Representatives from both administrations secretly met this week to discuss Venezuela's elections. The US continues to ponder on whether to reimpose sanctions. AFP

NEW YORK CITY - Representatives from the Biden and Maduro administrations secretly met in Mexico this week to continue negotiations regarding Democratic processes. The rendezvous comes as the deadline to reimpose more sanctions on the South American country by the U.S. government nears.

Among the discussed topics were the upcoming Venezuelan elections. Despite promises of a free and fair race from Venezuela as part of last year's Barbados Agreement, the recent barring of Maria Corina Machado, opposition favorite, and her substitute, Corina Yoris, has raised many eyebrows and put the U.S in an "uncomfortable situation," Bloomberg reported.

Among the attendees was Daniel Erikson of the US National Security Council and Maduro's head negotiator Jorge Rodriguez. The liaisons met in Mexico City.

"The purpose was to express our concerns about Venezuela's electoral process," a White House National Security Council (NSC) spokesperson said of the meeting.

The Venezuelan government, however, has yet to comment on the meeting and its outcomes.

As hopes of democratic elections in Venezuela erode, Washington continues to debate whether to reimpose oil and gas sanctions during an election year in which migration has emerged as a key issue for U.S. voters. The deadline for this decision is fast approaching this upcoming April 18.

If the suspension is lifted, Venezuela could lose a total of $2 billion in oil revenues by the end of 2024, according to Luis Barcenas, the head of Caracas-based economic firm Ecoanalitica. From October until March, the license has enabled Maduro's government to earn an additional $740 million in oil sales, according to Bloomberg.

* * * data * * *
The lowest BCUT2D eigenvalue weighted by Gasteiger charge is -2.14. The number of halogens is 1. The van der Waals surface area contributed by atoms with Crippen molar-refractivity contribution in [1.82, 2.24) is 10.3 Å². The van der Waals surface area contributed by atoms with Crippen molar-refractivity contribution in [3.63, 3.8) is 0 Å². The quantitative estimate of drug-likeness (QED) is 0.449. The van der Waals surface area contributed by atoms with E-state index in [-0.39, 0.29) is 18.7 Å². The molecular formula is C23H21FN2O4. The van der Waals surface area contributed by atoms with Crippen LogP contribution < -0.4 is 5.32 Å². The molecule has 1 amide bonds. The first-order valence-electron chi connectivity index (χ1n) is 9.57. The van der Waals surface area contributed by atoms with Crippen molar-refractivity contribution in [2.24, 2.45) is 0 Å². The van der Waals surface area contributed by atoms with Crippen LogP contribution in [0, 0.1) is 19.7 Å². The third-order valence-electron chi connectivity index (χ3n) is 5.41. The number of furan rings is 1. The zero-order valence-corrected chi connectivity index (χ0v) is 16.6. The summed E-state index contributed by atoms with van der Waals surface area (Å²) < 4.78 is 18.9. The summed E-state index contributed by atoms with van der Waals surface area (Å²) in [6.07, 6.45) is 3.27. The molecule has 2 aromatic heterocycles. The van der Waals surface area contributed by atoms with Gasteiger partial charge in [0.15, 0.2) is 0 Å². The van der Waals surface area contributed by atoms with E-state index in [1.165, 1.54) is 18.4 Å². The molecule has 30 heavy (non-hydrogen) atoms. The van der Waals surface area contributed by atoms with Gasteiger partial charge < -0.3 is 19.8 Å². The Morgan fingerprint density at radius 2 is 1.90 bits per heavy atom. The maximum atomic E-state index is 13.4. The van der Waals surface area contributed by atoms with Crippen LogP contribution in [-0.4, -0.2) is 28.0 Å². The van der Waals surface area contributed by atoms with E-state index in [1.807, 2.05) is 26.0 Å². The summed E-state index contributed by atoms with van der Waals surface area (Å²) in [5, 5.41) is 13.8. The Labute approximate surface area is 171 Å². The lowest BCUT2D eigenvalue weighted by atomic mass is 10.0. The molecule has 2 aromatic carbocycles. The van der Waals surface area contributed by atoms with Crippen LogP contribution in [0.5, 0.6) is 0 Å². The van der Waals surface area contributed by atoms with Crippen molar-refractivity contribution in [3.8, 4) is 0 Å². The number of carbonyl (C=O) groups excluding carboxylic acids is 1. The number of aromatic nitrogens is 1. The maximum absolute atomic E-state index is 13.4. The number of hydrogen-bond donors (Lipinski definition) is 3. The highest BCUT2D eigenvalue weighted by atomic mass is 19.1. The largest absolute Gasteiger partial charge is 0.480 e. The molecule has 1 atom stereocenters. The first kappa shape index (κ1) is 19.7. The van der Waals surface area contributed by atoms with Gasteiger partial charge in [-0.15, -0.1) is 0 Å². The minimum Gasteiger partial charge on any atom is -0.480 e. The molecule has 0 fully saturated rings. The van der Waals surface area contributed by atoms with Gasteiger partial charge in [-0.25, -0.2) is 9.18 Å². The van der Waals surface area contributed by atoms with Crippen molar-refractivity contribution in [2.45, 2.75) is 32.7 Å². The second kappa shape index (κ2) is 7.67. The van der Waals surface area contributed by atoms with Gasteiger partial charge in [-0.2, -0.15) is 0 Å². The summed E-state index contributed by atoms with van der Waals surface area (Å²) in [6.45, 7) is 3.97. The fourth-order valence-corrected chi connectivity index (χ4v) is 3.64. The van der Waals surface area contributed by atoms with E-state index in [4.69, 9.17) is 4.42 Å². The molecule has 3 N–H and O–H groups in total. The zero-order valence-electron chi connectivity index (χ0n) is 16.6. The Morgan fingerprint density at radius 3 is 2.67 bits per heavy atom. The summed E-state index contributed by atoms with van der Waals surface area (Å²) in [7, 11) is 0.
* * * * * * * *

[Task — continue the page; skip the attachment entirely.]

At the same time, specialists are concerned about whether reimposing sanctions on Venezuela's energy sector could spur higher global oil prices and increase the number of Venezuelan migrants heading for the U.S.-Mexico border.

No final decision regarding the sanctions has been made yet, Reuters reports.

But as The White House continues to ponder on what direction to take, they are asking Venezuela's neighbors to help on the democratic initiative. Colombia has seemingly taken the center stage in these efforts.

Colombian President Gustavo Petro flew to Caracas with US backing on Tuesday, the same day of the Mexico meeting. Petro met with Maduro for nearly three hours before sitting down with opposition presidential candidate Manuel Rosales the following morning.

This particular visit took place after Colombia criticized Maduro for blocking the participation of Machado and Yoris in the upcoming July election. That decision was an unusual step for the neighboring country.

The Biden administration's diplomatic relations with Maduro mark a major shift away from former President Donald Trump's "maximum pressure" policy.

The U.S. reimposed some non-energy sanctions after Venezuela's Supreme Court upheld the election ban on Machado over what it claimed was her support for sanctions and accusations of corruption.

The Venezuelan government, in turn, suspended an agreement to receive deported Venezuelans apprehended at the U.S. southern border when trying to cross unlawfully.

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